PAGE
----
Kentucky Governor Andy Beshear speaks to the media as the first delivery of the Pfizer COVID-19 vaccine arrives at University of Louisville Hospital in Louisville, Ky., Monday, Dec. 14, 2020. (AP Photo/Timothy D. Easley)
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PIKEVILLE, Ky. (AP) — The new COVID-19 vaccine arrived at an Appalachian hospital in eastern Kentucky, and medical workers received the first injections.

The Pikeville Medical Center was one of a handful of regional hospitals to receive the Pfizer-BioNTech vaccine Tuesday, along with hospitals in Corbin, Madisonville in western Kentucky, Edgewood in northern Kentucky and UK Chandler Hospital in Lexington.

Dr. Fadi Al Akhrass, Pikeville Medical's infectious disease specialist, received the first injection at the hospital during a live-streamed news conference Tuesday afternoon. Al Akrass urged the public to have confidence in the vaccine.

“I’m a true believer that this is going to be our only option, and it’s going to be an amazing option to turn around this pandemic,” he said.

The hospital, which was required to have facilities for ultra-cold storage, received 975 doses meant for medical workers. Gov. Andy Beshear displayed pictures of the vaccine arriving at Chandler Hospital and other medical centers on Tuesday during his daily coronavirus briefing.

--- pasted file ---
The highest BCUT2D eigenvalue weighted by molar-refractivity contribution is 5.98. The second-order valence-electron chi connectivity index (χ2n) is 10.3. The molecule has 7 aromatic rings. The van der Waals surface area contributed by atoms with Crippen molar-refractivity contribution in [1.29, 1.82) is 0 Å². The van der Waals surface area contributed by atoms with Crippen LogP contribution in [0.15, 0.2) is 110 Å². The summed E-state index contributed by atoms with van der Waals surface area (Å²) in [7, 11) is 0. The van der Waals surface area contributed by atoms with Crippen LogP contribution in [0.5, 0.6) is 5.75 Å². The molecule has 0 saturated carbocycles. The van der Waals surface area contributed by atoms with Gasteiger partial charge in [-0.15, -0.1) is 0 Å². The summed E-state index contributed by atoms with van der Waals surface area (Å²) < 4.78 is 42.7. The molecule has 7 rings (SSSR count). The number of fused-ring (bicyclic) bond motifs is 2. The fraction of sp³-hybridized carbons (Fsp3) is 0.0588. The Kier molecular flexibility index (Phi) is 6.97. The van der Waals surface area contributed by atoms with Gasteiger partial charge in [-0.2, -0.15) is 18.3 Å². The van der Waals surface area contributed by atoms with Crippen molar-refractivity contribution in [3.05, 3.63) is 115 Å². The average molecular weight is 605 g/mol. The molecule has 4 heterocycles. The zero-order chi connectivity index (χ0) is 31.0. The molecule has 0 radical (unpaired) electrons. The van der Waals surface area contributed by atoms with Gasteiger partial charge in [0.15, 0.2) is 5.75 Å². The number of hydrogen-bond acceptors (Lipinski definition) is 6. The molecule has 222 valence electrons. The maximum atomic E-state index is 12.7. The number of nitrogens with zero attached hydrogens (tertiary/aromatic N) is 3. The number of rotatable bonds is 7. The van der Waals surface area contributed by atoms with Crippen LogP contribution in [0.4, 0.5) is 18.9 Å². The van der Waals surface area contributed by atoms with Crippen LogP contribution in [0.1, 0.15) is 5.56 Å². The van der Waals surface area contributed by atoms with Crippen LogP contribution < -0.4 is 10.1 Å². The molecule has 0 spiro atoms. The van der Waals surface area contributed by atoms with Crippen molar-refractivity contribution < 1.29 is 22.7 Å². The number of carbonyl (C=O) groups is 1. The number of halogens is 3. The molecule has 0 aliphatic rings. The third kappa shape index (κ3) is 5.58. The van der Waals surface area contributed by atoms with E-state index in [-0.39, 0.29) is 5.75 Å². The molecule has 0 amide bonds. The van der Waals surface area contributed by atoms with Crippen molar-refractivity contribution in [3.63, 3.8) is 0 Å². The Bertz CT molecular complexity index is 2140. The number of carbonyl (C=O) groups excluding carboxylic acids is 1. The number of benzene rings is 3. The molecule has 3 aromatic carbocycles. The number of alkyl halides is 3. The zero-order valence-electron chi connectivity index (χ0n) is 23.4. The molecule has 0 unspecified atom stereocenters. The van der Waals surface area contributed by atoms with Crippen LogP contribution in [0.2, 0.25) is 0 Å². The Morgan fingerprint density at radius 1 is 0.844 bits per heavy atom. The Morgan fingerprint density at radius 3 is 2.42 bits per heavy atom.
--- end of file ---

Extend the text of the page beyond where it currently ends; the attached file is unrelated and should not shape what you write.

“These photos are incredible,” Beshear said. “They give us hope.”

A Louisville hospital received the first Kentucky shipment of the vaccine Monday.

Health care workers are first in line for the vaccine, but about 25,000 doses from the first batch to Kentucky will be dedicated to vaccinating people in long-term care facilities. Gov. Andy Beshear said he hopes to have the entire long-term care population vaccinated within two months.

If Moderna's COVID-19 vaccine is approved by the federal government soon, it could begin arriving early next week and would provide doses to several other acute care hospitals in the state, Beshear said.

Kentucky reported 15 newly deaths and 2,946 new confirmed cases of the virus Tuesday, for a total of about 228,000 since the pandemic began in March.

Dr. Deborah Birx, the White House Coronavirus Task Force response coordinator, visited Kentucky on Tuesday and met with Beshear and legislative leaders.

Beshear said Birx was encouraged by the state's plan to begin vaccinating long-term care populations as soon as possible.